Even as there is nothing complicated in Chief Adebanjo’s thesis, it may be pertinent to re-emphasize the points he made, anchored purely on principle and sensitivity to the demands of equity. His types are increasingly becoming rare in the society. The easier road for him to take would have been that of political correctness, more so in the face of pressure from close quarters. Without doubt, jettisoning principle and hugging sentiment, couched in some jargon of democracy is an open field game, would have yielded Chief Adebanjo and his association more material benefit from the generous Bola Tinubu. Remaining resolute on the side of principle speaks of Adebanjo’s strength of character, beside his nobility of spirit.
It is quite dumbfounding that Tinubu is running for president at this point in time simply because, in his now legendary, albeit disputable stance, it is “his turn”. How he arrived at that conclusion and who he worked out the arrangement with, remain unknown. Closely connected to the self-serving claim, or indeed, substantially contributing to it, must be Tinubu’s conclusion that time is not on his side. If he is 70 years old, according to his current official profile, or over 80 years old according to alternative sources, the desperation to ignore every argument against his contesting and having it in his profile that he ran for president, must be strong for him.
The critical question that arises from such self-serving insistence on running for president in 2023 after Buhari’s tenure is; should a sensitive understanding on power sharing among sub-national zones, initiated to manage sensibilities and thereby maintain fragile peace in the country by ethnic groups, be whimsically thrown over board to satisfy the ambition of one man?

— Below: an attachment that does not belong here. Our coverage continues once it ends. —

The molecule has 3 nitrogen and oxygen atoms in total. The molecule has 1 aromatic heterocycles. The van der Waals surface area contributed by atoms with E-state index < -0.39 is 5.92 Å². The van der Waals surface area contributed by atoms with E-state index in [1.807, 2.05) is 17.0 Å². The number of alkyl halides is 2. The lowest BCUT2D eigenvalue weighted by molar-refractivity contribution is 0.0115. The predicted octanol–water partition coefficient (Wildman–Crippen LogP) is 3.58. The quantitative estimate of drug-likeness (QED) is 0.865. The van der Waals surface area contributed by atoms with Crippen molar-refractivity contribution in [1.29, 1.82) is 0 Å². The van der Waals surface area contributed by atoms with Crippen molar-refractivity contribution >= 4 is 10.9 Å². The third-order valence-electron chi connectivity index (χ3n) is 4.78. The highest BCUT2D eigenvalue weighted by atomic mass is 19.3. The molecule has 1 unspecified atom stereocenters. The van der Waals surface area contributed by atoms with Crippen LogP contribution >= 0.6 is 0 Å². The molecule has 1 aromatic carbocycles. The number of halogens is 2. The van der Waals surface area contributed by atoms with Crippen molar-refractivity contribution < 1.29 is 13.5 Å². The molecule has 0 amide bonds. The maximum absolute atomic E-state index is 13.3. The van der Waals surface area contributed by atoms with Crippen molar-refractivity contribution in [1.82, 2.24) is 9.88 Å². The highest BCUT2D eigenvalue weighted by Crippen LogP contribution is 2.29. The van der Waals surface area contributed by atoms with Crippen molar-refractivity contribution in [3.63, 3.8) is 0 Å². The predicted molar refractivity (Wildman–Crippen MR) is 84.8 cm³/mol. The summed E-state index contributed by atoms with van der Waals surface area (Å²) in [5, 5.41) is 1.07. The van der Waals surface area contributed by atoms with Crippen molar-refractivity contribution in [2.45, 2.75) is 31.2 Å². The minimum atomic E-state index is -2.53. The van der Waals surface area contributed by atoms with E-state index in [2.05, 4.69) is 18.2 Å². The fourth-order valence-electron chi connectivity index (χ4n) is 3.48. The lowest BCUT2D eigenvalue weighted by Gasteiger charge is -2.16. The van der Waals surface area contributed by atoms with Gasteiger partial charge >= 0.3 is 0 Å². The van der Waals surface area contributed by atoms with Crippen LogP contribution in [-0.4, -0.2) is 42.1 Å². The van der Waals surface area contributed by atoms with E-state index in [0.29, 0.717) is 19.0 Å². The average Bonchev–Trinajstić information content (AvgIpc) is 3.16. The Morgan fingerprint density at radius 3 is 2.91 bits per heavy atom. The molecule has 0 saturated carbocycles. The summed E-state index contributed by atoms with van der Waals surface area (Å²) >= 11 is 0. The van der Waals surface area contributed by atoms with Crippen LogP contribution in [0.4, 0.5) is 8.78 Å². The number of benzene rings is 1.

Adebanjo has been in the fore front of building some form of viable ‘rapproachmore’ between the east and the west’, especially and among the entire southern part of the country and the middle belt. The absence of such viable understanding has been the bane of political stability in Nigeria.
The principle of power rotation, although not yet entrenched in the Constitution, has offered encouraging possibilities in fostering inclusiveness and stability in the creaking Nigerian foundation. Suddenly, someone unilaterally over ruled the rotation template and declared it his turn. Of course, he could not have said it is the turn of the South West, because it is not.
It is not enough to make uncharted noises about restructuring. That is the point Chief Ayo Adebanjo has made. That is the point he calls on the Yoruba to note. Atiku Abubakar can always justify his contesting for president in 2023 as long as Bola Tinubu is running. How is difficult for people to see that? When this season has passed by, one way or another, any noise about restructuring from all those who queue behind Tinubu in his rather bizarre claim that it is his turn, will become too shallow and dishonest for anyone to pay attention.
Afenifere’s endorsement of Peter Obi is unimpeachable for anyone whose eyes are on the future. History will record Adebanjo as a man of principle, a true nationalist.
He may not have directly quoted former British prime minister, Margaret Thatcher, but Adebanjo’s belief in his current stance on Nigeria’s power equation that led to the endorsement of Peter Obi by Afenifere, is that Nigeria (in place of Europe) “will never prosper as a narrow-minded, inward-looking club”. That, unfortunately, is the point many are yet to come to terms with.